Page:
TRENTON, NJ – Gov. Phil Murphy says he is "nervous" that spikes in COVID-19 hotspots such as Florida could trigger an uptick, if not a surge, of cases in New Jersey.

For now, Murphy said he is relying on people arriving from the Sunshine State or any of the other 18 states on the travel advisory list to self-quarantine upon arrival, although he hinted that State Health Commissioner Judy Persichilli could be leading the development of some technology that would help track travelers entering the state.

“We are the United States of America,” Murphy said during Monday’s COVID-19 update. “We can’t stop people at our borders. We can plead to personal responsibility. Judy and team are developing on some technology, which is not easy to do but they’re working on that. Getting information, pleading to personal responsibility to self-quarantine, but there is only so much we can do. So, it does make us nervous.”

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Murphy declined to comment on the news Monday that New York Gov. Andrew Cuomo said that he plans to issue an executive order as soon as today requiring that travelers from hotspot states give authorities information about where they came from or face fines and a court summons. Travelers arriving in New York from Florida, Texas, Arizona and other states where COVID-19 cases continue to rise will have to fill out a form detailing their contact information, where they came from and where they’re going.

Although Murphy remains reluctant to step up efforts to track travelers, New Jersey’s rate of transmission – a key factor in tracking the virus – remained under the crucial 1.0 level.

Murphy reported on Monday that 231 new cases statewide of COVID-19. Persichilli said there were 20 total COVID-19 deaths in hospitals statewide Friday, Saturday and Sunday.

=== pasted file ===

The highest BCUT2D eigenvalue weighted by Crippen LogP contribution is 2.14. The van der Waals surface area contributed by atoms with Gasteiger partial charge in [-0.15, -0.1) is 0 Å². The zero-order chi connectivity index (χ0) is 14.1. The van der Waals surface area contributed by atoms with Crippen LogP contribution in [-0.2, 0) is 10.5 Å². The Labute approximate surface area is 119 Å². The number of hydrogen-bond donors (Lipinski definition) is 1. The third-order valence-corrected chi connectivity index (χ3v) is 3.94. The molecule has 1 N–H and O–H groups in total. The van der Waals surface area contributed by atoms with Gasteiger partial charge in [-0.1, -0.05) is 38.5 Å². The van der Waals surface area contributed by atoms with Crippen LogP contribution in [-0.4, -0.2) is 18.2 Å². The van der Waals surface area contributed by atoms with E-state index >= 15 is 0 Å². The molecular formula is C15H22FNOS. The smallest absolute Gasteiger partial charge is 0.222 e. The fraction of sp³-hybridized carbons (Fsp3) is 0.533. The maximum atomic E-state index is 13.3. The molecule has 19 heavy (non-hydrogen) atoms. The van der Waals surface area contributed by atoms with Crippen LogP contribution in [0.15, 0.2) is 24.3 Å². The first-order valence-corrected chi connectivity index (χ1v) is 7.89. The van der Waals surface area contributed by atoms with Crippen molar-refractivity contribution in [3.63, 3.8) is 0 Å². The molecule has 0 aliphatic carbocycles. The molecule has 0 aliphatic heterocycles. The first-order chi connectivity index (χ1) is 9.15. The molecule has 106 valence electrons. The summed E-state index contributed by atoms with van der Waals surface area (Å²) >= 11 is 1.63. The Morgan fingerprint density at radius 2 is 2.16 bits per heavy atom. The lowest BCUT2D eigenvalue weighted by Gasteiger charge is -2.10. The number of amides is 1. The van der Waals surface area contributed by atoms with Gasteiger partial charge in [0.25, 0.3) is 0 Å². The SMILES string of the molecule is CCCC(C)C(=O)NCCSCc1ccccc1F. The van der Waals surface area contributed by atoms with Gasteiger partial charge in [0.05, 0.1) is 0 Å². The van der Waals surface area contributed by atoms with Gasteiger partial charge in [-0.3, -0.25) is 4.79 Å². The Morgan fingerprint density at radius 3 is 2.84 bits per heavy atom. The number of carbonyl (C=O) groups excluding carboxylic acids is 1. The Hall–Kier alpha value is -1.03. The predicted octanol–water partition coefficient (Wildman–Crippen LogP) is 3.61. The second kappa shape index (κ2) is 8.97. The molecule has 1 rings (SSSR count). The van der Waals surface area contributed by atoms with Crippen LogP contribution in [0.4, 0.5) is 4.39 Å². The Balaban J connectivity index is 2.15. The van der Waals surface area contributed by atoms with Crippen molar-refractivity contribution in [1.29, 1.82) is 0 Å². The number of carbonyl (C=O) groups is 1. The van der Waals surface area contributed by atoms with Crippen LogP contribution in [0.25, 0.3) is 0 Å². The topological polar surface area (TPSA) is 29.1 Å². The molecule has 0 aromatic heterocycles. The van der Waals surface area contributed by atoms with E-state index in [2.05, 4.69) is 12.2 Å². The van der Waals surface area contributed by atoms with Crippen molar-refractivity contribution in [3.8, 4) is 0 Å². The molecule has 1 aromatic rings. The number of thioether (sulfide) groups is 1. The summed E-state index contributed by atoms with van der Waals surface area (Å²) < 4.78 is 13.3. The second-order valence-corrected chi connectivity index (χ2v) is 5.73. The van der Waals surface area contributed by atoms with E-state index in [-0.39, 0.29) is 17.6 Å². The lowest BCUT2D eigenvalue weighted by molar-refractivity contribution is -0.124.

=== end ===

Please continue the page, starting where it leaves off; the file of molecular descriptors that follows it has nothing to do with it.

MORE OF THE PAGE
By contrast, Florida – a charter member of New Jersey’s quarantine-upon-arrival list and a state whose Gov. Ron DeSantis has resisted calls to make masks mandatory – reported a single-day high of 15,300 cases Sunday. Statistics show that was more cases than in all of Europe that day.

Closer to home, Murphy and his staff said the state is remaining vigilant against an outbreak that could be sparked by July 4 and graduation parties, protests and people heading down the shore.

Over the weekend, some Long Branch beachgoers were turned away by police because of overcrowding on the town’s beaches.

“We certainly have evidence that indoor parties associated with beach towns and other places have occurred,” Disease Service Medical Director Dr. Edward Lifshitz said. “We have anecdotal information of the occasional person who says they were at a protest, but that is in no ways an outbreak or suggests anything is going on or even telling us that’s where they’re getting it from.”

While COVID-19 cases in New Jersey continue to run at a fraction of what they were at the virus’ peak, the increased testing has caused a lag in getting test results back. Persichilli said it now takes more than five days to get a test result back in New Jersey, up from the previous three-day average.

Murphy also announced Monday that he is lifting the 50% capacity limit on NJ Transit and private carrier buses, trains, light rail and Access Link effective 8 p.m. Wednesday.